For example, take a team beginning their championship under a pre-backdoor format. If they start at the provincial semi-final stage, then they are 4 wins from a championship; they have to win their provincial semi-final, provincial final, All-Ireland semi-final, and All-Ireland final to win. If they lose in the provincial final, then their season ends 3 win away from a championship, and they can be said to have gained 1 win in that championship.
In this way, teams with different routes can be judged by the same criteria; how close did they This gets more complicated in years with a backdoor system, as teams can have several routes, so in these situations the wins required under each route was calculated, as well as the odds of entering each championship route, assuming that teams had a 50/50 chance of winning or losing each match.
For each minor and under 21 championship winner, their progress through the next 10 years of All-Irelands were recorded and compared to the average performance of other competing counties over the same timespan.
The chart below shows how many wins were gained by the underage champions minus the average number of wins gained in each year
For the 10 years following on from a minor or under 21 win, the senior team does appear to perform better than average. The overall improvement appears to be the same whether its an under 21s win or a minor win, with both having a small initial rise, followed by a sharper improvement, another small dip, followed by a few more years at a steadier, improved performance. The pattern happens sooner for the under 21 winner, as would be expected, since they may already be playing for their senior team too at this point.
For context, the average team in most years gained 1 win. Gaining 1 more over average usually indicates that the team reached a semi final; a strong performance for most counties.
An important note is that, in the 10 years observed, the average underage winning county always performed above average. This is an important skewing factor: if teams are winning at underage level, it’s likely that they’re a well organised and well run county at all levels. Occasionally you might have a particularly strong crop of talent rise through the ranks, providing a county will outlier performances: Offaly won 3 minor championships in the late 80s, shortly before being finalists in 3 under 21 championships from 1989 to 1992, finally leading to their 2 All-Ireland wins and 4 final appearances between 1994 and 2000. However, most of the time, traditionally strong counties will perform well at all levels, and their strong performance is not down to a single group of players all within a small age range. Nevertheless, a championship team at the minor or under 21 level does appear to give a boost, even to those traditional counties that rarely have a long lull at senior level, such as Kilkenny, Tipperary or Cork, and this boost appears to last for a long time. Again, whether the length of this boost is related to the skill of individual players, or improved training or a better culture within the county as a whole, is debatable. Regardless, if you’re consistently winning at the younger levels, it should translate to senior level eventually.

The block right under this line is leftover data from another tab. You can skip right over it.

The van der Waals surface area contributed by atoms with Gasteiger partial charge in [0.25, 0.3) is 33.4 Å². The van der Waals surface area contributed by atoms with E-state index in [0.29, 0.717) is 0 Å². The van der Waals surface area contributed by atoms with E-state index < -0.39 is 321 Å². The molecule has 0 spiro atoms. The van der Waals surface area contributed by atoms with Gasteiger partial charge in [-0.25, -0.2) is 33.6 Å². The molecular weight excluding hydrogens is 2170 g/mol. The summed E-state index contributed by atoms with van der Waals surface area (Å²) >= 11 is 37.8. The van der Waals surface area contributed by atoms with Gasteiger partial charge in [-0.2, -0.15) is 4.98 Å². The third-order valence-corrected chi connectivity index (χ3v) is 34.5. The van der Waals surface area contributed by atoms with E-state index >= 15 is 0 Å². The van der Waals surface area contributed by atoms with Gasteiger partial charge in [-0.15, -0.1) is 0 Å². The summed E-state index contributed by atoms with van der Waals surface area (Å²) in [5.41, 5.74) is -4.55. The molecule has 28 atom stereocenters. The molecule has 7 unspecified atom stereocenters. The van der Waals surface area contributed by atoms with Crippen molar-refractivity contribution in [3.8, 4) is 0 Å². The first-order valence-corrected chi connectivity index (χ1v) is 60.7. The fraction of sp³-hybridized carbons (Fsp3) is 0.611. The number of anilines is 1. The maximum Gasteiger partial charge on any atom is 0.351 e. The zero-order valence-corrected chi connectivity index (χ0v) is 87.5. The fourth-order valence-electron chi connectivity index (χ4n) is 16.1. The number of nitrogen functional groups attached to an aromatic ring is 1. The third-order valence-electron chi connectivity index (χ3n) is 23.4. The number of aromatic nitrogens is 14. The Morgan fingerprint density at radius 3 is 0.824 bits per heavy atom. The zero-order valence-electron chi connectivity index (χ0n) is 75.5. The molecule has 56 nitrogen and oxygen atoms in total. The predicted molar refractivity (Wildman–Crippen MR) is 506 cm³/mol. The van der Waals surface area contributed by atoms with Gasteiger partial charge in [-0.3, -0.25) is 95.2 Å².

We have established that wins at underage level influence success at senior level. However, it can be difficult to establish the correlation versus the causation. It’s very likely that a team that wins the All-Ireland will also have won at minor or under 21s level. However, this is also the case because it’s the same handful of teams who are competitive across all levels every year. It always feels likely that, even without outstanding performances at younger levels, the big three of Cork, Kilkenny and Tipperary will usually have plenty of talent at senior level. Is underage success an indicator that a less successful team might finally be able to break the oligarchy?
The previous examination of the decade following under 21 and minor wins was repeated, this time with wins by Cork, Kilkenny and Tipperary removed:
The numbers go down fairly drastically; instead of reaching 4 finals in the next 10 years, only 2 finals are likely to be reached. Instead of winning 2 senior All-Irelands in the following decade, there’s a 50/50 chance that even one will be claimed. The wins gained in subsequent senior championships remain more volatile, and only give teams another half a win above average each year. It’s far bleaker for the rest of the country, but this is also probably a stronger indication of the real impact of a great minor or under 21s team: these other counties are more likely to have long gaps between wins, and see more variance in the quality of their panel over the years. A great minor or under 21s team will be more likely to make up the majority of the senior panel down the road in places like Waterford or Clare than in Kilkenny, where players fight for spots every year. And while certainly it’s a boost for these teams to have great underage success, it’s far from a guarantee of senior success.
Still, for this year, and indeed last year, the odds are more even. None of the big three have reached a senior final since 2016, and the underage success of Galway, Limerick and Waterford has gone on to produce All-Ireland finalists. Could this be another great competitive era, like the 80s and 90s, where the rest of the country wins just as often as the big three?
We can certainly hope, but it’s not looking good: Tipperary will play Cork in the under 21s final this year, while Kilkenny have reached the minor final. Limerick and Galway will want to do their best to make it count this weekend, because you never know how long it’ll be before you have another shot at winning it all.